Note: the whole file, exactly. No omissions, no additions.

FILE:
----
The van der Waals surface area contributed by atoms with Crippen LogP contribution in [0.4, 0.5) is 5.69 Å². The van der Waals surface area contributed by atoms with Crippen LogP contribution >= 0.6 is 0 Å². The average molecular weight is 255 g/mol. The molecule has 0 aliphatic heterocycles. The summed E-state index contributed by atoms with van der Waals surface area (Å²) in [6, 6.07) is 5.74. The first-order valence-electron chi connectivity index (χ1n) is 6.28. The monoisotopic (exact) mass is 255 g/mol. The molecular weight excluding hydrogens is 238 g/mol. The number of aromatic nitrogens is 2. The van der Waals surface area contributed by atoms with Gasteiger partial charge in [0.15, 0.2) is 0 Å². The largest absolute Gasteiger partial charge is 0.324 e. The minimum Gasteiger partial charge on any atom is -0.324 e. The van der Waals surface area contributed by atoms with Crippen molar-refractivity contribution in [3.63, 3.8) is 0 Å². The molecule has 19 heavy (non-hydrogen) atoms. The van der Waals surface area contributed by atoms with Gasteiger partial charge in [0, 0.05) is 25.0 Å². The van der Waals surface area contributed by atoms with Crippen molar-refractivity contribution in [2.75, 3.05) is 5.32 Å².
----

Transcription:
The van der Waals surface area contributed by atoms with Crippen LogP contribution in [0.4, 0.5) is 5.69 Å². The van der Waals surface area contributed by atoms with Crippen LogP contribution >= 0.6 is 0 Å². The average molecular weight is 255 g/mol. The molecule has 0 aliphatic heterocycles. The summed E-state index contributed by atoms with van der Waals surface area (Å²) in [6, 6.07) is 5.74. The first-order valence-electron chi connectivity index (χ1n) is 6.28. The monoisotopic (exact) mass is 255 g/mol. The molecular weight excluding hydrogens is 238 g/mol. The number of aromatic nitrogens is 2. The van der Waals surface area contributed by atoms with Gasteiger partial charge in [0.15, 0.2) is 0 Å². The largest absolute Gasteiger partial charge is 0.324 e. The minimum Gasteiger partial charge on any atom is -0.324 e. The van der Waals surface area contributed by atoms with Crippen molar-refractivity contribution in [3.63, 3.8) is 0 Å². The molecule has 19 heavy (non-hydrogen) atoms. The van der Waals surface area contributed by atoms with Gasteiger partial charge in [0, 0.05) is 25.0 Å². The van der Waals surface area contributed by atoms with Crippen molar-refractivity contribution in [2.75, 3.05) is 5.32 Å².